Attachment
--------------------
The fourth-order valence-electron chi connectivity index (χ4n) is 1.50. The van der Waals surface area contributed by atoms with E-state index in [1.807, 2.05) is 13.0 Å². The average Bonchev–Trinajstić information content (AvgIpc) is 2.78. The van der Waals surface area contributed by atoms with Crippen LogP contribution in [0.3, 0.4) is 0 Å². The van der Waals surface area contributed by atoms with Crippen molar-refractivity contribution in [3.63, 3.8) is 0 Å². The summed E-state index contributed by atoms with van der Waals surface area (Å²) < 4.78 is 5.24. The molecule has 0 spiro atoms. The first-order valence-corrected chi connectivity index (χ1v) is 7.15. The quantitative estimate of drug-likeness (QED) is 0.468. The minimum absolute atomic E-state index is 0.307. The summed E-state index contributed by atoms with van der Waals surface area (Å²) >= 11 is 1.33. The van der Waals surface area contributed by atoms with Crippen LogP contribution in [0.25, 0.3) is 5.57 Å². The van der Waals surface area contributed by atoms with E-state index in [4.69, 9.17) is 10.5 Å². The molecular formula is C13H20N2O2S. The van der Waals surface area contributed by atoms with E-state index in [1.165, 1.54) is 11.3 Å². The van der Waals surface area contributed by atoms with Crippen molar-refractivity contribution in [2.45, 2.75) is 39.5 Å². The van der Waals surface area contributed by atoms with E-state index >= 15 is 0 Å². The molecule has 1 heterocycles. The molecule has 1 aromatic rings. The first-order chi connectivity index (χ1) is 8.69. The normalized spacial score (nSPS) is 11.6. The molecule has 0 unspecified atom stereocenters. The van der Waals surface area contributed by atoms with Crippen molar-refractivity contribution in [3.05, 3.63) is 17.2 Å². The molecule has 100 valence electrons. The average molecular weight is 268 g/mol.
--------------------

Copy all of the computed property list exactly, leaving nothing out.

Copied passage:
The fourth-order valence-electron chi connectivity index (χ4n) is 1.50. The van der Waals surface area contributed by atoms with E-state index in [1.807, 2.05) is 13.0 Å². The average Bonchev–Trinajstić information content (AvgIpc) is 2.78. The van der Waals surface area contributed by atoms with Crippen LogP contribution in [0.3, 0.4) is 0 Å². The van der Waals surface area contributed by atoms with Crippen molar-refractivity contribution in [3.63, 3.8) is 0 Å². The summed E-state index contributed by atoms with van der Waals surface area (Å²) < 4.78 is 5.24. The molecule has 0 spiro atoms. The first-order valence-corrected chi connectivity index (χ1v) is 7.15. The quantitative estimate of drug-likeness (QED) is 0.468. The minimum absolute atomic E-state index is 0.307. The summed E-state index contributed by atoms with van der Waals surface area (Å²) >= 11 is 1.33. The van der Waals surface area contributed by atoms with Crippen LogP contribution in [0.25, 0.3) is 5.57 Å². The van der Waals surface area contributed by atoms with E-state index in [4.69, 9.17) is 10.5 Å². The molecular formula is C13H20N2O2S. The van der Waals surface area contributed by atoms with E-state index in [1.165, 1.54) is 11.3 Å². The van der Waals surface area contributed by atoms with Crippen molar-refractivity contribution in [2.45, 2.75) is 39.5 Å². The van der Waals surface area contributed by atoms with E-state index >= 15 is 0 Å². The molecule has 1 heterocycles. The molecule has 1 aromatic rings. The first-order chi connectivity index (χ1) is 8.69. The normalized spacial score (nSPS) is 11.6. The molecule has 0 unspecified atom stereocenters. The van der Waals surface area contributed by atoms with Crippen molar-refractivity contribution in [3.05, 3.63) is 17.2 Å². The molecule has 100 valence electrons. The average molecular weight is 268 g/mol.